ANATOMY OF AN IPO

Initial public offerings (IPOs) are associated in investors’ minds with enormous profits. These profits, however, tend to be more for the founders of companies and for investment banks rather than for retail investors or even institutional investors. Market observers always call to mind a few “hot” IPOs where the share price provided double-digit returns in a single day.
 
But what happens after the initial excitement? Studies have shown that, in general, investors are better off owning shares of seasoned companies as opposed to new issues through an IPO. While we don’t know for sure why investors overpay for IPOs, research also indicates that investors overweight the probability of extreme growth of newly listed companies and therefore apply too high a value to these shares.*
 
That brings us to the recent Facebook IPO. We don’t know if Facebook is fairly valued or not. We generally believe that the market fairly prices liquidly traded securities and therefore we do not believe we have much edge or insight into the valuation of any one issue. Given our belief that large, liquid stocks are generally fairly priced, and because of the long-term underperformance of IPOs, as a firm, Wealth Enhancement Group did not participate in the Facebook IPO and we advised our clients against participation as well. In general, we advise against participation in any IPO.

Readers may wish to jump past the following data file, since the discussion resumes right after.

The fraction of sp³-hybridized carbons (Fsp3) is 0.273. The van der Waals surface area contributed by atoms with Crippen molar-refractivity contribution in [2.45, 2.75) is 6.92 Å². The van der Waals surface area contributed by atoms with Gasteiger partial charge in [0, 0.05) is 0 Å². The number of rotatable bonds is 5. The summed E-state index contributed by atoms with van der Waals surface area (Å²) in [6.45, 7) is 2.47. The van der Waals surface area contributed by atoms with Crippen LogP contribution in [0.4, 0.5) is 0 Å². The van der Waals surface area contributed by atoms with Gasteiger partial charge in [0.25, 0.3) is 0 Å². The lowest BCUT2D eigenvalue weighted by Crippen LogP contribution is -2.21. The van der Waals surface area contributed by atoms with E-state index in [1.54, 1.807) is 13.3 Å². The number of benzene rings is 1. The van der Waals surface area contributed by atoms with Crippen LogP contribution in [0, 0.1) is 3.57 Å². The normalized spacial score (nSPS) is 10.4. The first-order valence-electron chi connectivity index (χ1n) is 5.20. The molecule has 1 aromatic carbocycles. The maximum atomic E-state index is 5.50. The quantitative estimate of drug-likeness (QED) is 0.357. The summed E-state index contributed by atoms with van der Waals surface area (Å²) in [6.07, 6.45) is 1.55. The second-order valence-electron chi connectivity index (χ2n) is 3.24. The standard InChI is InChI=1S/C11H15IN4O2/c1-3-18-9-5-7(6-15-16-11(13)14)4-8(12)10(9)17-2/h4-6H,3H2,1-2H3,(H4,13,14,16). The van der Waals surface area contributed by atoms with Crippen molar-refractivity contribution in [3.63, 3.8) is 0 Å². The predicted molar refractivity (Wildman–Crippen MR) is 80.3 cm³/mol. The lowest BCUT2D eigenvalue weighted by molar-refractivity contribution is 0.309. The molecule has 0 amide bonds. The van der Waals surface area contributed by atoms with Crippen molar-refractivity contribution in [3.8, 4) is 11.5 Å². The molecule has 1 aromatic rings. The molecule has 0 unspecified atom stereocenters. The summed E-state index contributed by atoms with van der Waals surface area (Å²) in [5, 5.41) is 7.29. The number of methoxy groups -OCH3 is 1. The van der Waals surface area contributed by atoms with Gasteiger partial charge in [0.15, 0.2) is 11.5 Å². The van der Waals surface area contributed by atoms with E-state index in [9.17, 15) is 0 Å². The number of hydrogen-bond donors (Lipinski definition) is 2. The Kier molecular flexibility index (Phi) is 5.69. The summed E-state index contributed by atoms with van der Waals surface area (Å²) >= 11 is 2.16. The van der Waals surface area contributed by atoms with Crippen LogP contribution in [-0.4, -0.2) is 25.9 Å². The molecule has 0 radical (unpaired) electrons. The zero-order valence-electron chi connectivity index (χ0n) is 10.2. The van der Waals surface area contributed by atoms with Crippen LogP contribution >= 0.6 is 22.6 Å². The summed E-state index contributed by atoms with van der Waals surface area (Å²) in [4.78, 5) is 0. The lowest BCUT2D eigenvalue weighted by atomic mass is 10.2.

Not having edge or insight into publicly traded stocks sounds like a bad thing, but it’s actually a good thing. When all market participants are working with the same information, it limits the ability of more-informed market participants to take advantage of less-informed participants, who unfortunately tend to be working savers or retirees. In the case of the Facebook IPO, there have been allegations that not every investor had the same information. According to press reports, certain investment banks changed their forecasts for Facebook and communicated those changes only to institutional clients, leaving individual investors—their retail clients—in the dark. The effect was that those retail clients may have paid more than they would have otherwise been willing to pay for the Facebook shares. While we don’t know yet what happened at Facebook, we do know that the more widely information is disseminated, the better for individual investors, our clients and the functioning of the market as a whole.
 
Wealth Enhancement Group
 
*Ritter, Jay, 1991, The long run performance of IPOs, Journal of Finance 46, 3-q7.

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